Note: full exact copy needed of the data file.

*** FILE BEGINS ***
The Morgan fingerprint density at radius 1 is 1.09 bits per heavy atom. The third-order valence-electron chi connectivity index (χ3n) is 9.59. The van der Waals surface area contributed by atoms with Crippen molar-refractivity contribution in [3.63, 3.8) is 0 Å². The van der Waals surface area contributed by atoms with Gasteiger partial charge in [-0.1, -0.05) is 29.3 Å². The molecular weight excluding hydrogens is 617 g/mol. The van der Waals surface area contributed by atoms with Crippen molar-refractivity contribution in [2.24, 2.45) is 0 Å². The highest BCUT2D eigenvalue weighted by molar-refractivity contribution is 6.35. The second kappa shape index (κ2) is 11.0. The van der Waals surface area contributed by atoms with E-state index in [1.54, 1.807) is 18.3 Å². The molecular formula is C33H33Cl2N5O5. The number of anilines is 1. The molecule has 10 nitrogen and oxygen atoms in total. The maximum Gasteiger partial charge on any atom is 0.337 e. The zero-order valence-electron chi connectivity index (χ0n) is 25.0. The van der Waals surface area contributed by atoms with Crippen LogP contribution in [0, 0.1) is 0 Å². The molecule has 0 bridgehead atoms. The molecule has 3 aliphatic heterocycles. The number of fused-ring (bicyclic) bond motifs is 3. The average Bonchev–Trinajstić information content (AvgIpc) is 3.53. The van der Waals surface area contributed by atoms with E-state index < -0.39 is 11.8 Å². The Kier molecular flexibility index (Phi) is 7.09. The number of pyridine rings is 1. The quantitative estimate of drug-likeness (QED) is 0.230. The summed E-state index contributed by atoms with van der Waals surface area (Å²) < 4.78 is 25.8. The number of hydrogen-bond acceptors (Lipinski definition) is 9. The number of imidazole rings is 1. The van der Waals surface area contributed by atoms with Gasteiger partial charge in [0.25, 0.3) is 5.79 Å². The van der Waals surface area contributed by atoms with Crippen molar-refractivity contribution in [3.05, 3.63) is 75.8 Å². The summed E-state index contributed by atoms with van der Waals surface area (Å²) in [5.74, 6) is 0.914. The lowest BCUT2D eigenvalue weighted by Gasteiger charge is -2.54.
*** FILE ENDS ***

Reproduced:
The Morgan fingerprint density at radius 1 is 1.09 bits per heavy atom. The third-order valence-electron chi connectivity index (χ3n) is 9.59. The van der Waals surface area contributed by atoms with Crippen molar-refractivity contribution in [3.63, 3.8) is 0 Å². The van der Waals surface area contributed by atoms with Gasteiger partial charge in [-0.1, -0.05) is 29.3 Å². The molecular weight excluding hydrogens is 617 g/mol. The van der Waals surface area contributed by atoms with Crippen molar-refractivity contribution in [2.24, 2.45) is 0 Å². The highest BCUT2D eigenvalue weighted by molar-refractivity contribution is 6.35. The second kappa shape index (κ2) is 11.0. The van der Waals surface area contributed by atoms with E-state index in [1.54, 1.807) is 18.3 Å². The molecular formula is C33H33Cl2N5O5. The number of anilines is 1. The molecule has 10 nitrogen and oxygen atoms in total. The maximum Gasteiger partial charge on any atom is 0.337 e. The zero-order valence-electron chi connectivity index (χ0n) is 25.0. The van der Waals surface area contributed by atoms with Crippen LogP contribution in [0, 0.1) is 0 Å². The molecule has 0 bridgehead atoms. The molecule has 3 aliphatic heterocycles. The number of fused-ring (bicyclic) bond motifs is 3. The average Bonchev–Trinajstić information content (AvgIpc) is 3.53. The van der Waals surface area contributed by atoms with E-state index < -0.39 is 11.8 Å². The Kier molecular flexibility index (Phi) is 7.09. The number of pyridine rings is 1. The quantitative estimate of drug-likeness (QED) is 0.230. The summed E-state index contributed by atoms with van der Waals surface area (Å²) < 4.78 is 25.8. The number of hydrogen-bond acceptors (Lipinski definition) is 9. The number of imidazole rings is 1. The van der Waals surface area contributed by atoms with Gasteiger partial charge in [0.25, 0.3) is 5.79 Å². The van der Waals surface area contributed by atoms with Crippen molar-refractivity contribution in [3.05, 3.63) is 75.8 Å². The summed E-state index contributed by atoms with van der Waals surface area (Å²) in [5.74, 6) is 0.914. The lowest BCUT2D eigenvalue weighted by Gasteiger charge is -2.54.